I thought I’d give this post a sexy title to boost readership. Not that I look at all sexy in my fading Lycra cycling shorts. There should be an age limit for appearing in public wearing Lycra, and whatever it is I am long past it.
I’ve driven up the motorway, coming off at Junction 36 and found the narrow lane leading down to a car park at the redundant Halton station. This is on the old Morecambe to Wennington line which closed under The Beeching Act in 1966. Route 69 of the National Cycle Network connects Hest Bank on Morecambe Bay with Cleethorpes on the East coast and uses this section of line from Morecambe to Caton. Off I pedal westwards on the 69 into Lancaster. The River Lune is mainly hidden and I don’t recognise much until the Millennium Bridge where the 69 crosses the river. I’m heading to Glasson Dock, so I stay on the south side of the water. There seem to be a multitude of cycle paths in Lancaster and just following my nose I end up under the castle with the priory church looking down on me. A few streets later and I find my way back to the river which is not looking its best, the tide is out exposing lots of mud. I’ll locate the correct way next time.
Eventually I’m safely on the old railway track heading to Glasson. Lots of cyclists are using this route, I keep leapfrogging various parties as we go at different speeds, and I’m frequently stopping to take pictures of the Lune estuary. I have walked this stretch in the past when I was connecting a Lancaster Monastic Way. It is interesting to contrast walking a route and cycling it. One misses the little details as you ride by and although everyone says hello there is no chance to chat, that is until you reach a café and then can delve into gears and stems. As I don’t know one stem from another, I avoid the busy cyclists’ rendezvous at Glasson and cross over to the little shop which has freshly baked pies and good coffee. Here I can talk to the mature couples who have motored here for a good old-fashioned afternoon out. And of course there are the fishermen with their ready tales of yesterday’s catch.
A lot of the cyclists head back the way they came, but I’m in for exploring different options that I’ve spotted on the map. So off I go along the rough narrow track, you couldn’t call it a towpath, alongside the Glasson Branch Canal to meet up with the Lancaster Canal. Ahead are the Bowland Hills, looking splendid in today’s sunshine. An easy option would be to follow the canal back to Lancaster, but I’ve walked that stretch many times.
So again I go my own way again, threading through Galgate and onto lanes crossing the motorway and leading into the hills. There is only one bit I have to walk up, and then I’m onto the lovely high level road to the scattered houses of Quernmore. From up here are views across Morecambe Bay to the Lakeland Fells with the Bowland hills rubbing at my right shoulder. I sweep down past the isolated Quernmore church and on to the entrance to Quernmore Estate at Postern Gate which I recognise from our ‘trespass’ on the straight line from my house to Sir Hugh’s in Arnside. I daren’t risk cycling through today so I take the busy road down to Caton and am soon back onto that rail line — Route 69.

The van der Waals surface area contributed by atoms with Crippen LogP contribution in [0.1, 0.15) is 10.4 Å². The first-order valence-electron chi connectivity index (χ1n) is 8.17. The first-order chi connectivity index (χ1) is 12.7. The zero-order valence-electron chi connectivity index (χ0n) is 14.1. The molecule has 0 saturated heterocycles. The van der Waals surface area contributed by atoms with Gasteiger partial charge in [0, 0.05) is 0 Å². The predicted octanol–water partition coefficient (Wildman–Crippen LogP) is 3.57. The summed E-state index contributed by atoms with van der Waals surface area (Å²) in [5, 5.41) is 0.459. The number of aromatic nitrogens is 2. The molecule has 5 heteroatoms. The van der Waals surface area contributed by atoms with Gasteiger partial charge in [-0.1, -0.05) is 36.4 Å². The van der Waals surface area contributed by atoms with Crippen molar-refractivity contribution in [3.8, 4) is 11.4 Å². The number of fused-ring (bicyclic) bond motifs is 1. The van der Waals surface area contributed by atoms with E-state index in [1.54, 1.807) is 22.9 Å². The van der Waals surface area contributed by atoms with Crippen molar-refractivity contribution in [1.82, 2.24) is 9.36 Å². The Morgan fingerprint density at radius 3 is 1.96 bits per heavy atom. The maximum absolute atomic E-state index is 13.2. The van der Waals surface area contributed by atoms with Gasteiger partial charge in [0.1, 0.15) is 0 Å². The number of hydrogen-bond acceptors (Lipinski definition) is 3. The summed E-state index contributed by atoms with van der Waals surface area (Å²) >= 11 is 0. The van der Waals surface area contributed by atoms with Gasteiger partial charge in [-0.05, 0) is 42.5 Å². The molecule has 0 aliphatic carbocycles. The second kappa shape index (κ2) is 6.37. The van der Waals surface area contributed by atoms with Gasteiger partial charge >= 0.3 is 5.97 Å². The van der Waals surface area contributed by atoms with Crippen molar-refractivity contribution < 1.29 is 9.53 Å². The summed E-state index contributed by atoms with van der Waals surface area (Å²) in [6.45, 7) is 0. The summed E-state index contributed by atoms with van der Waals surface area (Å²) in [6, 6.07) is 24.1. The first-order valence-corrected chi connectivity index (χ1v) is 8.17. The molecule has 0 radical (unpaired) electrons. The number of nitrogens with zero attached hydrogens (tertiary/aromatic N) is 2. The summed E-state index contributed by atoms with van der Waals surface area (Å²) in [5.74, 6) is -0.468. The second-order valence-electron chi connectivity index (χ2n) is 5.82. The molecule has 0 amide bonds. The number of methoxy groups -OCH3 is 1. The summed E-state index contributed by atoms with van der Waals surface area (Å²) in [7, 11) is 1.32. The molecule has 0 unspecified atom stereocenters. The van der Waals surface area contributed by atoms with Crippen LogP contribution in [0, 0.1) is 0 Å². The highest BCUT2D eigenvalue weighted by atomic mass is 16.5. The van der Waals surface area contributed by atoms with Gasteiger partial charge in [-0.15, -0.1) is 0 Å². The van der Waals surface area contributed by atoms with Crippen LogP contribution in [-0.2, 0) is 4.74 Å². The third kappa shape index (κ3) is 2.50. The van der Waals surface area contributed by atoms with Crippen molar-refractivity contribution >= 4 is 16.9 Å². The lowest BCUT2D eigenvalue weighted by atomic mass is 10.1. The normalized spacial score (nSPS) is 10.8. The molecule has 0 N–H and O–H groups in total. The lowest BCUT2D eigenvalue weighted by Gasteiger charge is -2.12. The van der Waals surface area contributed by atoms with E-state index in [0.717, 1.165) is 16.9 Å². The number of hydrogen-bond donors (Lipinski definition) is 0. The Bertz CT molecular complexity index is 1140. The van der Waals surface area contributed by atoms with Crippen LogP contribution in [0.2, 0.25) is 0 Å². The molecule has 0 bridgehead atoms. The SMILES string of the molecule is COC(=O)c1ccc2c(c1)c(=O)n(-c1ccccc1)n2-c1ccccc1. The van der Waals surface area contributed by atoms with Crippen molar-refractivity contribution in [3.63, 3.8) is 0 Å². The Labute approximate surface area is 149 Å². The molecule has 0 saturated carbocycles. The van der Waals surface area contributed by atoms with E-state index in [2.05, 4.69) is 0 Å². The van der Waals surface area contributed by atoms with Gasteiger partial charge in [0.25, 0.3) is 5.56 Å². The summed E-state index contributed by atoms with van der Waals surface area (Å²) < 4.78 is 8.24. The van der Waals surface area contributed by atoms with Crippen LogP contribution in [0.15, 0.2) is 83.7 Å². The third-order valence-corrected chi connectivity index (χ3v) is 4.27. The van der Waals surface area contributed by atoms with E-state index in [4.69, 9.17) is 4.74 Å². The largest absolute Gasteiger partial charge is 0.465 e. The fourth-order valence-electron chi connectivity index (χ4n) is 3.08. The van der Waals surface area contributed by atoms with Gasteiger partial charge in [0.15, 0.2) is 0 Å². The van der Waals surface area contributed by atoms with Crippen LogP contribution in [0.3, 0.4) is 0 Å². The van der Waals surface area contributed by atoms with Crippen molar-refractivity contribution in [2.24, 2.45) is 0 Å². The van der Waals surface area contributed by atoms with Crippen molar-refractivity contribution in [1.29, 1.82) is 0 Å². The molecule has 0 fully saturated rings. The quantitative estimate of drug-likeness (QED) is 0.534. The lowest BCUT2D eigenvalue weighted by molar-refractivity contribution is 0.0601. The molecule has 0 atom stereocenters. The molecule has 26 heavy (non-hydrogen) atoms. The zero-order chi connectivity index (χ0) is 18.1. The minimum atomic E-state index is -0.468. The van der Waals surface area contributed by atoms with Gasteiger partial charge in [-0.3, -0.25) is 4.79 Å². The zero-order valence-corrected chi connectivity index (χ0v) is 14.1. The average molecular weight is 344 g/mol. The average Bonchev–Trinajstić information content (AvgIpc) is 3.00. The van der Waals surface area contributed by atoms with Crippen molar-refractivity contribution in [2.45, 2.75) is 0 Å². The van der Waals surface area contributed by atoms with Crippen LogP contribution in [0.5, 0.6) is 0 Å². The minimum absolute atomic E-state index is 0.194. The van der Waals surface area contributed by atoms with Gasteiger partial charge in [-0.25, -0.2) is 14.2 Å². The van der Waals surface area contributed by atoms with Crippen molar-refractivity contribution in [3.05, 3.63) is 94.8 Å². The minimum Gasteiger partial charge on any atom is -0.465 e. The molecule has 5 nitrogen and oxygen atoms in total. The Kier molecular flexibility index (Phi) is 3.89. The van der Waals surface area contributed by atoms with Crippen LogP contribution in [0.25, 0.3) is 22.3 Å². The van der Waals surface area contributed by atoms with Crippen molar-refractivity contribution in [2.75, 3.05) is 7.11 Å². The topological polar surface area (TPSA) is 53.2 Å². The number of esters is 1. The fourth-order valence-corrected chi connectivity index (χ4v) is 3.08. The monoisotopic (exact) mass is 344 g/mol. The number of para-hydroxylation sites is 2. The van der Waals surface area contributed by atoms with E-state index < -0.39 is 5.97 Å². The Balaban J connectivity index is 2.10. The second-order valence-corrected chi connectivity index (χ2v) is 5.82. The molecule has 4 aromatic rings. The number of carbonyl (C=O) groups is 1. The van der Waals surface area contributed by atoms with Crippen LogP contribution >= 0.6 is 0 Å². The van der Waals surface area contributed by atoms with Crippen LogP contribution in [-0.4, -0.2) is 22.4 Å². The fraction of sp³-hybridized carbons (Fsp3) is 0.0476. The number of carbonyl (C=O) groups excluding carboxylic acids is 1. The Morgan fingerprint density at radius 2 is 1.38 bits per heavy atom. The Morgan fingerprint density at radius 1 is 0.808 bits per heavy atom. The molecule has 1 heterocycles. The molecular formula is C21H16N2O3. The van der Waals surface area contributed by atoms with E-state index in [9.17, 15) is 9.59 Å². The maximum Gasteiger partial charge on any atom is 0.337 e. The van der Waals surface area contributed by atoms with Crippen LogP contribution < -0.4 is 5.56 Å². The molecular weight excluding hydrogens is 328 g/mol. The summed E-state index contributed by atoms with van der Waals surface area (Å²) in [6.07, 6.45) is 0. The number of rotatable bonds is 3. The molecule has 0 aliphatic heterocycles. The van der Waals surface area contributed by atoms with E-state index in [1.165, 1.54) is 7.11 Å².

This last section back to Halton is impressive by dint of passing over two viaducts above the Crook Of Lune built in 1849 to carry the railway. This is a popular spot today with tourists, walkers and cyclists. There are stunning views up the Lune towards Hornby Castle and Ingleborough. Turner’s painting of the scene, pre railways, shows the original Penny Bridge carrying a road. This road bridge was rebuilt in 1889 and stands just below the East Viaduct. A long stretch in trees with little sight of the river has me back at Halton Station.
I go down to the river near the wrought iron lattice bridge built in 1911 from the remains of the Original Greyhound Bridge in Lancaster. Sitting quietly in the sunshine, contemplating the slow flow of water before hitting the motorway. I didn’t need that sexy title — this landscape has no need of titillation.
We do have plenty pf opportunity for cycle routes on quiet roads and lanes. I have always been a little skeptical about the claims of Sustrans to have created a national network of cycle routes including your Soixante Neuf. All they have done is erect a series of fingerposts on road junctions, presumably for folk who can’t read a map, and where we have plotted our own routes for years. One advantage of cycling is that you are more motivated to divert to a café at a distance from your route than you are if walking. That was a good round on ground familiar to me including the half sunken boats on the Glasson link canal.
I know what you mean about Sustrans, but I have supported them for years and they do make good signs. I thought you would recognise most of the route and put in the Postern Gate photo as a reminder.
Yes, I’m ashamed to say you had me with the title, even though I suspected it was click-bait. Some familiar sights there around Glasson, one of my favourite ports of call. That’s quite a circuit you did, but I’m still not tempted to dig my bike out.
Clickbait? I wouldn’t want to deceive or mislead my readers, maybe just a gentle tease to the knowing.
If you do dig your bike out, check the wheel nuts before you ride it.
Now, those were the days when I could fully service my own machine!
Its only a bike.
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Another great ride with the Glasson area being familiar territory to me. I walked the Glasson Arm to the main canal and back last year, it was a lovely walk but seemed longer than it actually was. That old boat has obviously sunk much lower than it was when I saw it last year, there was still quite a bit of the wheelhouse sticking up back then.
I never tire of Glasson Dock. I love the little shop with its coffee and pies.